"Burst mode" is a camera mechanical function - period. In fact, burst mode is not even dependent on focus or exposure. You can point your camera in any direction and shoot in burst mode - maybe something will be in focus, maybe not. Maybe it'll be properly exposed, maybe not. But you will be shooting in burst mode ....

    "Blurry photos" is a function of exposure and/or camera/subject movement during that exposure. Again, whether it's one shot or burst mode it won't make a difference if the exposure is incorrect or the camera/subject moves during the exposure.

    If you're going to equate "burst mode" with "blurry photos" then if you take a "blurry photo" in "one-shot mode" then you also have to equate that "one-shot mode" with "blurry photos", too .....

    I would also suggest looking at the "why" of your camera tending "to slow down after repeated shots in burst mode." If you're shooting in an automatic mode, then it's possible that your camera is changing shutter speeds as you're shooting; it's possible that your focus has jumped to a new target and is trying to acquire it before it fires the shutter again .... But you can test this ... and I'd recommend doing that.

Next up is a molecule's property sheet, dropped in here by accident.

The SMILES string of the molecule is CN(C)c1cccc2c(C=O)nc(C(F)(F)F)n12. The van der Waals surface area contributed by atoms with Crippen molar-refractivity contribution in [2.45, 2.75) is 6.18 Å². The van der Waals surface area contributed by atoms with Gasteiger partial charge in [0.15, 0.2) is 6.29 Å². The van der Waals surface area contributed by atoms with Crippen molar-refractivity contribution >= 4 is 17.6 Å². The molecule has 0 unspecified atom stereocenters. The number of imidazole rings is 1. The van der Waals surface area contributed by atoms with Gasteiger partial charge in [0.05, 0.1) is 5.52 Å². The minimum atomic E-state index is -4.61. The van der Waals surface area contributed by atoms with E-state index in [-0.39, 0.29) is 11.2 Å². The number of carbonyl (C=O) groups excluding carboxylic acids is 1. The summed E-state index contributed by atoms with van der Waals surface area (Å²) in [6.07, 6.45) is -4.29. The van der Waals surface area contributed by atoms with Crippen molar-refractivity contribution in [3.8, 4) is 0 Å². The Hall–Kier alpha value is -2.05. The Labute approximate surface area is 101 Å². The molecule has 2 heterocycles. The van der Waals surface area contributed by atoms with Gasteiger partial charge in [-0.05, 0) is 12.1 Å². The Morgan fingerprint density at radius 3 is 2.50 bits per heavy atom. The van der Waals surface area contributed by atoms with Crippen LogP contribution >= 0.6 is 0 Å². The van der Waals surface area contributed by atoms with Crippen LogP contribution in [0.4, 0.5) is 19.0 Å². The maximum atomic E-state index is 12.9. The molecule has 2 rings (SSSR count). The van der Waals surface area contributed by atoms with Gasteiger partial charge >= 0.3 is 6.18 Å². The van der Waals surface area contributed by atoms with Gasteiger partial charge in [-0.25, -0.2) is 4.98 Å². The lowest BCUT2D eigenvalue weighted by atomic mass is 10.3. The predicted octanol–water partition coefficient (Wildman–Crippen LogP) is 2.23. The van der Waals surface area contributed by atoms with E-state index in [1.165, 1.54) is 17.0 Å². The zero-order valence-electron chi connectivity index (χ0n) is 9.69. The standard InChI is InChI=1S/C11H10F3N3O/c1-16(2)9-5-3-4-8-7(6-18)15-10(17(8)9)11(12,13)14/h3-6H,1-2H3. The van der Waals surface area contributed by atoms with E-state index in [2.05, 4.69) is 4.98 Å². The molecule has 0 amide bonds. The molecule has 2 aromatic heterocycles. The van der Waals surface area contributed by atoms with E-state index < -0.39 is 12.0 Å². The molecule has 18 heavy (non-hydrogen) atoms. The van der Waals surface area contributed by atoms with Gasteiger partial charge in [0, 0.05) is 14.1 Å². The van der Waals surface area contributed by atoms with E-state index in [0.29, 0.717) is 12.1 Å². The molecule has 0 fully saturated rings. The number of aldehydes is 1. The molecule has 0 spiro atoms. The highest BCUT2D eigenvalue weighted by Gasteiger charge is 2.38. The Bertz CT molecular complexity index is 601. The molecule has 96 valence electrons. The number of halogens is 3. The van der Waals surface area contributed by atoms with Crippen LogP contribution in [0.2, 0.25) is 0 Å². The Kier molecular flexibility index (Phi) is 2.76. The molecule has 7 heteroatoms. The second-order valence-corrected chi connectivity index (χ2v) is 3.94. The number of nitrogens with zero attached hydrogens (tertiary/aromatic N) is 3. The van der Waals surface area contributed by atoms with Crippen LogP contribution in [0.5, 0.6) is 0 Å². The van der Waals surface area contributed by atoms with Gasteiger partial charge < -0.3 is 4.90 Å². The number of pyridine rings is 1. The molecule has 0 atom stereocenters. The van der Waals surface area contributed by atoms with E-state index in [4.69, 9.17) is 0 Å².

I give you "A" 4 Effort on this .... but please don't equate a purely mechanical issue for/with an exposure issue ....
     
    Last edited: Nov 12, 2008
  11. A4Effort

    A4Effort TPF Noob!

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    Alright, alright. You are correct about everything you wrote above. I think what I am trying to convey is not coming out the way I want it too. Since I can't convey my message, I am going to stop trying.

    Nice little "A" 4Effort side comment. It really helps me form a clear assessment of your character. (Sarcasm)
     
  12. cecilc

    cecilc TPF Noob!

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    :confused: